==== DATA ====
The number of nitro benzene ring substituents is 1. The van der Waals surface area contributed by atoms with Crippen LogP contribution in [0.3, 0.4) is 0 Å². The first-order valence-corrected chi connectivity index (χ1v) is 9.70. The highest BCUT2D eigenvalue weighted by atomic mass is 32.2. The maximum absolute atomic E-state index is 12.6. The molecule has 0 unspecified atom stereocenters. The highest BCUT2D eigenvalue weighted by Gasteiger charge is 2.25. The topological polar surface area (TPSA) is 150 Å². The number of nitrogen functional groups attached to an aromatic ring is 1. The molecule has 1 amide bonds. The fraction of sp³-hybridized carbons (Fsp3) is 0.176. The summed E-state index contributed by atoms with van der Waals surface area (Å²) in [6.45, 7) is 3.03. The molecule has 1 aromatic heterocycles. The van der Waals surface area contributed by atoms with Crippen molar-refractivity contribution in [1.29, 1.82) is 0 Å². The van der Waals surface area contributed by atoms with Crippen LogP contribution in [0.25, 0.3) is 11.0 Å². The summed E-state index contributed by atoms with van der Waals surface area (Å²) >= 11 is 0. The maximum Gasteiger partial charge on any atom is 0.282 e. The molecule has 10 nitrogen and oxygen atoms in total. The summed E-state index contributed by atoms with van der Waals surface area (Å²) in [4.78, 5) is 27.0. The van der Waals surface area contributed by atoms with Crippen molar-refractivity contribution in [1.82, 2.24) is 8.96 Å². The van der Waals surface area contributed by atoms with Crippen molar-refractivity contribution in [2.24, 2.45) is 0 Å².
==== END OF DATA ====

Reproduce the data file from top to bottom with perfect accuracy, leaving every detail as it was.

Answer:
The number of nitro benzene ring substituents is 1. The van der Waals surface area contributed by atoms with Crippen LogP contribution in [0.3, 0.4) is 0 Å². The first-order valence-corrected chi connectivity index (χ1v) is 9.70. The highest BCUT2D eigenvalue weighted by atomic mass is 32.2. The maximum absolute atomic E-state index is 12.6. The molecule has 0 unspecified atom stereocenters. The highest BCUT2D eigenvalue weighted by Gasteiger charge is 2.25. The topological polar surface area (TPSA) is 150 Å². The number of nitrogen functional groups attached to an aromatic ring is 1. The molecule has 1 amide bonds. The fraction of sp³-hybridized carbons (Fsp3) is 0.176. The summed E-state index contributed by atoms with van der Waals surface area (Å²) in [6.45, 7) is 3.03. The molecule has 1 aromatic heterocycles. The van der Waals surface area contributed by atoms with Crippen molar-refractivity contribution in [1.29, 1.82) is 0 Å². The van der Waals surface area contributed by atoms with Crippen LogP contribution in [0.25, 0.3) is 11.0 Å². The summed E-state index contributed by atoms with van der Waals surface area (Å²) >= 11 is 0. The maximum Gasteiger partial charge on any atom is 0.282 e. The molecule has 10 nitrogen and oxygen atoms in total. The summed E-state index contributed by atoms with van der Waals surface area (Å²) in [4.78, 5) is 27.0. The van der Waals surface area contributed by atoms with Crippen molar-refractivity contribution in [1.82, 2.24) is 8.96 Å². The van der Waals surface area contributed by atoms with Crippen molar-refractivity contribution in [2.24, 2.45) is 0 Å².